Mark Rasmuson currently serves as Senior Technical and Management Advisor for the U.S. Agency for International Development (USAID) Preparedness and Response Project. Until January 2016, he was Chief of Party for DAI’s cooperative agreement with USAID in Vietnam to implement the Persons with Disabilities Support Program (PDSP). Previously, he was Vice President and Director of the Center for Global Health Communication and Marketing at FHI 360 and AED. He also served as Director of FHI 360’s PREVENT Project under USAID’s global Emerging Pandemic Threats Program, which provided technical assistance in communications and behavior change to countries vulnerable to emerging infectious diseases. Mark has more than 30 years of international development experience specializing in social and behavior change communication.

He was part of the AED team that pioneered modern public health communication in the early 1980s under the USAID Mass Media and Health Practices Project, developing and testing a methodology based on behavioral science and marketing principles that helped child survival programs achieve national health impact. He served as Director of USAID’s worldwide Communication for Child Survival Project (HEALTHCOM), and was the Senior Behavior Change Advisor on the USAID BASICS Project (Basic Support for Institutionalizing Child Survival). As Deputy Program Manager for USAID in Vietnam from 2000 to 2002, he helped establish the USAID office in Hanoi and oversaw a $7.5 million portfolio in health and humanitarian assistance, including programs in HIV/AIDS, disabilities, disaster mitigation, and maternal and child health. Mark has short- and long-term experience in more than 25 countries, including Afghanistan, Indonesia, Nepal, Nigeria, Russia, and Vietnam.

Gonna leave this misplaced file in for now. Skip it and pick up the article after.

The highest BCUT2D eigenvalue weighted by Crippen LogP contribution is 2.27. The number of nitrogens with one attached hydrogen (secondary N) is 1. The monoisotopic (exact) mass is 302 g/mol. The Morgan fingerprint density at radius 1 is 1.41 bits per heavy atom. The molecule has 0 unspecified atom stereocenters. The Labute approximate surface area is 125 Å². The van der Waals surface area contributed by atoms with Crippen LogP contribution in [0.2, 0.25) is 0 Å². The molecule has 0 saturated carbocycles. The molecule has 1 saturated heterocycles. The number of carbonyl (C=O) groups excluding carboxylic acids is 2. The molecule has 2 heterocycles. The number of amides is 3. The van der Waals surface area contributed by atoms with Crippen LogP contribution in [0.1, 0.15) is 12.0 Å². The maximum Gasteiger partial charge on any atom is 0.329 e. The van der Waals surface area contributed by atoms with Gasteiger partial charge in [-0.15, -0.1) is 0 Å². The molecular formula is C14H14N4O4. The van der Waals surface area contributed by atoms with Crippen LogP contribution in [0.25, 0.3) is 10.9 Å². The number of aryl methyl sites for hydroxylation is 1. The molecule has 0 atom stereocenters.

Jeffrey Mecaskey

Jeffrey Mecaskey has more than 35 years of experience in health and political economics, health policy, and management. He is the Team Leader for the Tackling Deadly Diseases in Africa Program (TDDAP), which works in six countries to strengthen health systems and institutions to deliver better health security and improve disease preparedness and response.

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